Las Vegas Economy: Total Train Wreck

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Las Vegas

The effects of a bad economy are hitting Las Vegas like a multi-pronged attack. As people find their disposable income dwindling, tourism and gambling are at an all time low in Sin City. Casino gambling revenue dropped 15 percent on the Las Vegas Strip in January, and February numbers are not expected to be much better.

Companies with their own mounting financial problems, are canceling events at a record pace. It is estimated that over 340 events have been canceled in the past three months alone, leaving hotels and conference centers empty and losses growing at a record pace.

Although some companies could well afford to have their events in Las Vegas, there is a shadowy perception of corporate waste and greed should they continue with their plans. Some, however, have no choice as they find themselves in their own bankruptcy hell. Just today, Nortel Networks will seek approval from the courts to cancel hotel bookings in Las Vegas for the big CTIA Wireless trade show late this month. It had reserved up to 175 rooms at Caesar's Palace at rates of up to $2,300 U.S. a night. Nortel said it now plans to send 60 to 70 employees to the trade show after its bankruptcy filing. The chosen few that are attending, will be  responsible for booking their own accommodation in Las Vegas.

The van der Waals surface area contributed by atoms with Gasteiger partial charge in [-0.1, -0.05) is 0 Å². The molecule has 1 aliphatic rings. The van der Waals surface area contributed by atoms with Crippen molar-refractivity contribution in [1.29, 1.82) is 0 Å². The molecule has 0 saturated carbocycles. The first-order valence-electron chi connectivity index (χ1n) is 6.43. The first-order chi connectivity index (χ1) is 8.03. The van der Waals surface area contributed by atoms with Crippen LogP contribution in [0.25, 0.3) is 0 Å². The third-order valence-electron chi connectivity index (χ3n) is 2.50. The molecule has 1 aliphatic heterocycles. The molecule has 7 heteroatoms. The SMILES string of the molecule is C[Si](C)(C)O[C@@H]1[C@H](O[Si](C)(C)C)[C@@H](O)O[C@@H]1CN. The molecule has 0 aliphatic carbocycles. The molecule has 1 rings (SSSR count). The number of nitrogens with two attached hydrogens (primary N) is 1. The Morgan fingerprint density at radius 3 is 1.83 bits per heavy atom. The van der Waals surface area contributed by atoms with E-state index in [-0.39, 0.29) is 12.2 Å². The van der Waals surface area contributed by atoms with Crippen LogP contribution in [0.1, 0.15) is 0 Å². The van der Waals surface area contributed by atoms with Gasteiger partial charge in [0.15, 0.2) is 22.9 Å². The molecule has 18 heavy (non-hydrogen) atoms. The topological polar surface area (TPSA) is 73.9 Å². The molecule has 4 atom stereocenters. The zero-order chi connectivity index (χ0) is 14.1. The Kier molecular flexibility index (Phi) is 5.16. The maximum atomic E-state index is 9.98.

With approximately 236,000 empty rooms and lost revenue, many casinos are having to lay off workers, who are already cash-strapped to pay mortgages on homes that are rapidly declining in value. Home foreclosures in Las Vegas jumped to 3,286 in February, double the amount from the same month a year ago, reported Wednesday.

The empty hotel rooms are also draining local State coffers which normally depend on the lodging tax revenue.

The short term future outlook remains somewhat jaded as well. Yesterday, Moody's Investors Service cut some ratings for MGM Mirage and Las Vegas Sands Corp. The ratings agency said the downgrades stem mostly from "aggressive and substantial debt-financed development activity and earnings pressure from slowing consumer spending trends that began in fiscal 2008.

Some financial analyst have hope for a mild recovery in Fall 2009, but the rapidly deteriorating housing market, credit market and jobless rate continues to add pressure.


Payton O'Brien, Senior Editor  

Business/Financial News

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